Secondly, inter-generational tensions in the UK are shaping political outcomes. Age was the greatest predictor of Brexit voting patterns, with 64% of the 65+ group voting Leave whereas a majority of under-50 voted Remain. In the referendum, a much larger turnout by older Leave voters determined the final result. The reverse seems to have occurred yesterday. Young first-time voter participation has increased, helping to raise overall turnout closer to historical averages (see Figure 1). Extra turnout certainly helped Labour, as nearly all districts that witnessed a turnout boost of 5% or more, went to Labour.
While global market reaction to the surprise UK vote was muted, the British pound tumbled as expected. The pound had weakened in the final weeks of the election campaign, though markets still expected a Conservative majority. Therefore the initial reaction has been a move lower as international investors demand a higher risk premium. The pound fell around 1.5% against all currencies on the exit polls, remained around that level through the night before falling slightly more on the European open. However, there do not appear to be signs of panic or global contagion; option implied volatilities and skews have not changed significantly for the British currency.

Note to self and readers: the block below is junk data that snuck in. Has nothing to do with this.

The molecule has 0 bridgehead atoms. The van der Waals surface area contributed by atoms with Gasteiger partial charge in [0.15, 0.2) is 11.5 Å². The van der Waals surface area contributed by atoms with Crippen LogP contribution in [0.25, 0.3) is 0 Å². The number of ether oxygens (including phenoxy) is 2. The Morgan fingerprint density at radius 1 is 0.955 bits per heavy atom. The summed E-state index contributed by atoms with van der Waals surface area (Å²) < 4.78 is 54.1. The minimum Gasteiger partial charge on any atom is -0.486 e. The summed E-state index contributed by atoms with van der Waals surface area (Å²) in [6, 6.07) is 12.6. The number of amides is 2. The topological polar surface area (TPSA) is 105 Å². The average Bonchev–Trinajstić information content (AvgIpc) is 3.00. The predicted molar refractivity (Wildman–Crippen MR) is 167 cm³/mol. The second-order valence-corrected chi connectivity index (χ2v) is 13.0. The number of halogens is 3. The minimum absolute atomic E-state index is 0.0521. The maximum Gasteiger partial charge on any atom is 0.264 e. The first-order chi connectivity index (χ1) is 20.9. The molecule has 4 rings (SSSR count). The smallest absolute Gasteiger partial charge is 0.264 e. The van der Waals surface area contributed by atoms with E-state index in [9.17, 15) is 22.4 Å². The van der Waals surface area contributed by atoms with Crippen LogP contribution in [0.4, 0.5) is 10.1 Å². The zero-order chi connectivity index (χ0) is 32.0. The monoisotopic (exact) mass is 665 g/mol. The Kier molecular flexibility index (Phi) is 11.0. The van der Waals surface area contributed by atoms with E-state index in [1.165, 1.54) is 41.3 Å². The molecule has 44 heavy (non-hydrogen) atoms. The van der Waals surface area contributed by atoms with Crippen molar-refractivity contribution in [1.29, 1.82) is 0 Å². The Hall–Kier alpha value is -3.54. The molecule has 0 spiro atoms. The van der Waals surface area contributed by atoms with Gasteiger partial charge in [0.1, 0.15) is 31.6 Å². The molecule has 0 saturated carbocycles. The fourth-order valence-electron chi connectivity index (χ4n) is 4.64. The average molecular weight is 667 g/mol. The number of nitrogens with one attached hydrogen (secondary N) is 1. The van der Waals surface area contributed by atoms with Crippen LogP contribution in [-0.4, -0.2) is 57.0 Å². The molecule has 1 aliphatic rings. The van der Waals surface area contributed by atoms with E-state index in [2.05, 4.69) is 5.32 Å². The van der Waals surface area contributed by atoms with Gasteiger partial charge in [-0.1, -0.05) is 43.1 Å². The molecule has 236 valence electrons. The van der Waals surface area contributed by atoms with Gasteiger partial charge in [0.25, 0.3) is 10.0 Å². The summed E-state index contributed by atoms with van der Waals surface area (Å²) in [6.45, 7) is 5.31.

In the short term, the most obvious result would seem to be uncertainty: given the UK current account deficit and resulting dependence on the “kindness of strangers,” as Bank of England head Mark Carney has said, this may well lead to Sterling weakness in the short term. However, the currency is already substantially undervalued against the dollar and euro, reflecting some degree of risk premium. Such undervaluations do tend to correct over long time horizons, and it is possible that the election result will lead to a softer Brexit, depending on the make-up of the final government. Sterling is likely to be weaker in the short term, returning to the lows of earlier in the year, with any move higher likely to be delayed until there is greater certainty.
Turning to UK equities there is a clear divide between domestically exposed companies and those with more international exposure, which are expected to benefit from a weaker currency. The main losers in this scenario are domestic retail stocks, retail-exposed real estate and domestic banks. The winners are likely to be autos and part manufacturers, chemicals, construction and materials.
While the most dire fears of European election outcomes for 2017 have been mostly averted, the UK shock has plunged one of the key advanced economies into political disarray. Moreover, this week’s testimony from former FBI Director James Comey in the US has darkened the cloud over Donald Trump’s administration and raised more questions over his ability to pass any of the stimulus legislation he campaigned on. In a global economy that was showing small steps in the right direction for stronger economic growth, the latest developments in the UK and US have raised the political uncertainty barometer again. So far global investors have shrugged off the latest twists. It remains to be seen if their complacency lasts.